Monday, March 10, 2014

Welded Rotating Components

We see a lot of welding in Formula Student and Baja Cars, which is not surprising. However, design judges always come across a few horror welds that are easy to label as 'GTB' or 'Going to Break'. Here is one example -

Both the half shaft and the universal joint are off the shelf components which are not designed to be mated with one another. The universal joint on the welded end has an internal spline and a mechanism where one can use a threaded bolt to tighten the grip of the universal joint on the splined shaft. Ideally there was no need for welding, if the shaft could have had splines of the correct size.

This team for some reason has decided to attempt a "butt-weld" to couple the two. Butt-welded shafts have been a source of debate many a times on technical forums, but they are risky but if done correctly there are championship winning cars out there with butt-welded half-shafts. However, the weld pictured above is probably not going to make it for very long.

When rotating parts are welded together such that they need to have their individual axis of rotations collinear, extreme care is required to ensure that the components being welded are held together tightly in place via rigid fixtures and jigs. Slight nonlinearity can cause many issues. If for example, the co-linearity is off by half a degree on a meter long half shaft then the other end of the shaft would move around ~9mm either way during rotation causing, compliance in the joints, vibration and high cyclic loading.


The shaft in the first picture above is clearly misaligned by more than a couple of degrees. In fact even when care is taken when doing such a weld there is invariably going to be some misalignment because of the welding process not being symmetrical (You have to start somewhere). In this video a shaft is welded and it is interesting to observe the amount of effort and precision put into making sure the shafts are aligned after the welding is complete.
This is not only true about half shafts. Any part welded about a rotating axis must take this tolerance into consideration. This includes wheel hubs, steering columns, their connection to joints, brake disk mounts and other rotating components. These welds are many times unavoidable as may have been in this case. here are some ideas to improve the quality of the design -
  • Rigid and tight fixtures set up during the welding process. The weld should be completed fully before the components are removed from the fixtures to avoid bending and deformation during the welding process.
  • In the case of chrome alloy and there metal being used that require heat treatment after the welding is complete. the component should be heat treated with the fixtures such that the reheating or cooling does not cause any deformation.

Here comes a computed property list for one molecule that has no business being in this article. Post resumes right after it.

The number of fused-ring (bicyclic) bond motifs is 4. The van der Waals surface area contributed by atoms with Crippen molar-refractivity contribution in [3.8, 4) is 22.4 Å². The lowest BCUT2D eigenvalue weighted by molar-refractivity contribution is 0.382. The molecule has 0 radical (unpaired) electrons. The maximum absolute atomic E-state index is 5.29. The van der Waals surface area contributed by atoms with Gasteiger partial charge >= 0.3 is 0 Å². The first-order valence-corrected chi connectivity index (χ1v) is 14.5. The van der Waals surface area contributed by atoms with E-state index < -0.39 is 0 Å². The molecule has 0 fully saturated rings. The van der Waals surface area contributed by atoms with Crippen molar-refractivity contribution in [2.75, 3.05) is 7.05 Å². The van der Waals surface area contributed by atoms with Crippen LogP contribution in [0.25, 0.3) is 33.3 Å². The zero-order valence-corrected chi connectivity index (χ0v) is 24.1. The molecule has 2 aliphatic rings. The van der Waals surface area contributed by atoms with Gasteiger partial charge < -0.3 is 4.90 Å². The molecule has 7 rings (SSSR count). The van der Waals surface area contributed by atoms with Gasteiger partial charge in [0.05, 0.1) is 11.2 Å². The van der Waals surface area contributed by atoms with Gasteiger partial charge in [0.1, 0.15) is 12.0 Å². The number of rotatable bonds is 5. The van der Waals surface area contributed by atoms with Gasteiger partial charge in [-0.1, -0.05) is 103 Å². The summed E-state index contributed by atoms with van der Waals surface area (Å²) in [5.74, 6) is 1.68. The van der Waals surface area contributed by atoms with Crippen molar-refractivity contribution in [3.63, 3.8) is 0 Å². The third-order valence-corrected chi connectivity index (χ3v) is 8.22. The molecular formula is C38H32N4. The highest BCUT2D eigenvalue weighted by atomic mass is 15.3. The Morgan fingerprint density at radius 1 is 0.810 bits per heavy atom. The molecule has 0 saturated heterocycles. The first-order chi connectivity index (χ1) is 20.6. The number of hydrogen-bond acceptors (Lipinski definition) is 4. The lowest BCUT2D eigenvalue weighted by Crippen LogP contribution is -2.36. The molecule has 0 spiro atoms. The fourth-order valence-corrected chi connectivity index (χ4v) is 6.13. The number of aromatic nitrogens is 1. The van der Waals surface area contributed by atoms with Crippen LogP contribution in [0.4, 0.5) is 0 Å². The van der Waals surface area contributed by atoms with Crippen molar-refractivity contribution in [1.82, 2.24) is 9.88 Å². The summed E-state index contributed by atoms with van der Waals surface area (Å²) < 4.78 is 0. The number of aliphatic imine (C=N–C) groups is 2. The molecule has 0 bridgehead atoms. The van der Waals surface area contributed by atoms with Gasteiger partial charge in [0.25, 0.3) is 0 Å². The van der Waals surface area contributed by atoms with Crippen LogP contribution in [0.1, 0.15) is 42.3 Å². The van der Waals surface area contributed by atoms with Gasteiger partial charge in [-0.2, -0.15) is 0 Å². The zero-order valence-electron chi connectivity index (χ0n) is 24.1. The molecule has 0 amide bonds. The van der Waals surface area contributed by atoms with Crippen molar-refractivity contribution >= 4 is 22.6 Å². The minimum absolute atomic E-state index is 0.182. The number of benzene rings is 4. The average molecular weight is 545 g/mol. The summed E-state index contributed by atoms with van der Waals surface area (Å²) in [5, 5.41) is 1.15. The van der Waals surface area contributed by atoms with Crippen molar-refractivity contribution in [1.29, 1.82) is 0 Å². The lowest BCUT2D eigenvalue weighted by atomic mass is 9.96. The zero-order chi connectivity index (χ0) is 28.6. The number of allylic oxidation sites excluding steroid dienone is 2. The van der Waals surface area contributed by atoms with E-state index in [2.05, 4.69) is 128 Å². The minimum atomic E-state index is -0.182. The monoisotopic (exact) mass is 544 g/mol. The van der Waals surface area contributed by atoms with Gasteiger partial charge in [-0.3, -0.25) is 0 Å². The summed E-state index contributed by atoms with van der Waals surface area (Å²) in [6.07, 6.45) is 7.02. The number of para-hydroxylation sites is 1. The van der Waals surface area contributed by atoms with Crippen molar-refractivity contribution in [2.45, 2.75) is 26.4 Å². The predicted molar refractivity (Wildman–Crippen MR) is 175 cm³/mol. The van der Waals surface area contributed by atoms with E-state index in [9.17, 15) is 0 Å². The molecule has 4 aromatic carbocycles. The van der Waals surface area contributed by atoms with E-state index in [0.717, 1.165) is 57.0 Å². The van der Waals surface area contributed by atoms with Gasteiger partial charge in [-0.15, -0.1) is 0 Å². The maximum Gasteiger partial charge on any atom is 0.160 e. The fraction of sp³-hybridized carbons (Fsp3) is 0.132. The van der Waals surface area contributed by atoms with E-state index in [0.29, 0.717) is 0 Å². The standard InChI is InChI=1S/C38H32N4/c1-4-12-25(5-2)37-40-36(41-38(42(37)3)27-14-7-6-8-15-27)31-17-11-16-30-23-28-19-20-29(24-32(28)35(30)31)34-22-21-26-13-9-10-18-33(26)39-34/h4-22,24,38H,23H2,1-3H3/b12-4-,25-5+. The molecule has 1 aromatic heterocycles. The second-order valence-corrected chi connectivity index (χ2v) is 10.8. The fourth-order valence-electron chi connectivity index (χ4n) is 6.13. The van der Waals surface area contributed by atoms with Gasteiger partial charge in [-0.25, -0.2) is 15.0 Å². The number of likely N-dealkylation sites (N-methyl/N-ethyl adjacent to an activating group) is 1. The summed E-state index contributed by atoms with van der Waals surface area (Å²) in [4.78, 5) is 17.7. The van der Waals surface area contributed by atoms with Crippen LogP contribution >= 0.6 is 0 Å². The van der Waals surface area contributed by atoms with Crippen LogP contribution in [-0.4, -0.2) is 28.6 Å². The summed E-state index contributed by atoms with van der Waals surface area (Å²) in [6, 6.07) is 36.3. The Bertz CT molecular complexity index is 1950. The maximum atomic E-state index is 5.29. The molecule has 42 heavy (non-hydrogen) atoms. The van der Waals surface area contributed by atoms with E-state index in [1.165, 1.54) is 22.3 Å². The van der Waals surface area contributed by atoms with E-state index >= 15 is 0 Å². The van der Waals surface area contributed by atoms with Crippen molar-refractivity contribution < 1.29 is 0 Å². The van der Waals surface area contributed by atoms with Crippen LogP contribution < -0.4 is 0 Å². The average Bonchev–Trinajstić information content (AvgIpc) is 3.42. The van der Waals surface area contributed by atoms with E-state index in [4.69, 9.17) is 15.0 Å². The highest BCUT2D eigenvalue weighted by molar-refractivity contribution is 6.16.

• If possible especially for welded hubs, have some excess material on the welded on bits such that after the welding is complete the entire component can be placed on a turning machine and made radially symmetric. A welded wheel hub like in the picture below is bound to have some misalignment.

  • Very small misalignments (not visible without measurement) can still cause vibration and large cyclic loading of the component.
  • It is a good idea to have grooves and steps in the weld areas such that the components fit into one another when on the welding fixture. This drastically reduces the chances of misalignment
Apart from misalignment weld strength is also questionable in some of these designs. Specially for rotating parts the weld area see high shear forces, which is not the best place to have them. Special care must be taken to ensure the filler material used during welding is the correct one. Small differences in the material composition in the weld area can cause minute differences in the coefficient of Thermal expansion that can cause tiny cracks to be formed in the area. These cracks will propagate during cyclic loading.

A couple of ideas to improve the weld strength -

  • Find a method to increase the weld area. This can be done by having grooves and flanges or have the 2 components to be joined to be cut at an angle. Cutting at an angle not only takes the weld seam out of plane with the shear forces but also increase the weld area significantly.
  • Support the butt-joint with an internal or an external sleeve. This distributes the shear force over multiple welds thereby effectively increasing the welded region and the strength of the component.
This blog post is originally written for the Formula Student India website and has been cross posted from here.

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